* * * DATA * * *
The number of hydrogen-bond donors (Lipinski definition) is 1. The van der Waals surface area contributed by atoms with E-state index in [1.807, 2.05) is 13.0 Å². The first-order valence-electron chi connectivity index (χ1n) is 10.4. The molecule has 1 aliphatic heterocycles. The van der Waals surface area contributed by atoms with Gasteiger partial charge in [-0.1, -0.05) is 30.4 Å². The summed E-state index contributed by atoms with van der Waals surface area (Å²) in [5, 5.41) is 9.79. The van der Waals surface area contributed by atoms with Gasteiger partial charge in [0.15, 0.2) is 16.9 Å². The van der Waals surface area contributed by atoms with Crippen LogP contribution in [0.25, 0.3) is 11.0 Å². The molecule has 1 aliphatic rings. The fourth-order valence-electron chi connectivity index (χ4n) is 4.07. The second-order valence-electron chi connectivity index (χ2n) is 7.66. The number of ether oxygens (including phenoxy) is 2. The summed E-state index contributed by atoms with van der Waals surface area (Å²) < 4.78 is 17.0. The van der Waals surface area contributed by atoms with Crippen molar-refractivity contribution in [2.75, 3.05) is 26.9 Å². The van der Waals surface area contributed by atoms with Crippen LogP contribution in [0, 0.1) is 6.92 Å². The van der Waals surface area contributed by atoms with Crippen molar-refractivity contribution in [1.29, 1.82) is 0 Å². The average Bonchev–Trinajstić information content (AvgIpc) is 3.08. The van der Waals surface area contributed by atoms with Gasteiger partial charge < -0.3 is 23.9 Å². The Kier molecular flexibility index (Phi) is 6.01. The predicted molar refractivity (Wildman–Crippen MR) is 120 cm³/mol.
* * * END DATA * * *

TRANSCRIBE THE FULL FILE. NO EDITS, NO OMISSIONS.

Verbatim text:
The number of hydrogen-bond donors (Lipinski definition) is 1. The van der Waals surface area contributed by atoms with E-state index in [1.807, 2.05) is 13.0 Å². The first-order valence-electron chi connectivity index (χ1n) is 10.4. The molecule has 1 aliphatic heterocycles. The van der Waals surface area contributed by atoms with Gasteiger partial charge in [-0.1, -0.05) is 30.4 Å². The summed E-state index contributed by atoms with van der Waals surface area (Å²) in [5, 5.41) is 9.79. The van der Waals surface area contributed by atoms with Gasteiger partial charge in [0.15, 0.2) is 16.9 Å². The van der Waals surface area contributed by atoms with Crippen LogP contribution in [0.25, 0.3) is 11.0 Å². The molecule has 1 aliphatic rings. The fourth-order valence-electron chi connectivity index (χ4n) is 4.07. The second-order valence-electron chi connectivity index (χ2n) is 7.66. The number of ether oxygens (including phenoxy) is 2. The summed E-state index contributed by atoms with van der Waals surface area (Å²) < 4.78 is 17.0. The van der Waals surface area contributed by atoms with Crippen molar-refractivity contribution in [2.75, 3.05) is 26.9 Å². The van der Waals surface area contributed by atoms with Crippen LogP contribution in [0, 0.1) is 6.92 Å². The van der Waals surface area contributed by atoms with Crippen molar-refractivity contribution in [1.29, 1.82) is 0 Å². The average Bonchev–Trinajstić information content (AvgIpc) is 3.08. The van der Waals surface area contributed by atoms with Gasteiger partial charge < -0.3 is 23.9 Å². The Kier molecular flexibility index (Phi) is 6.01. The predicted molar refractivity (Wildman–Crippen MR) is 120 cm³/mol.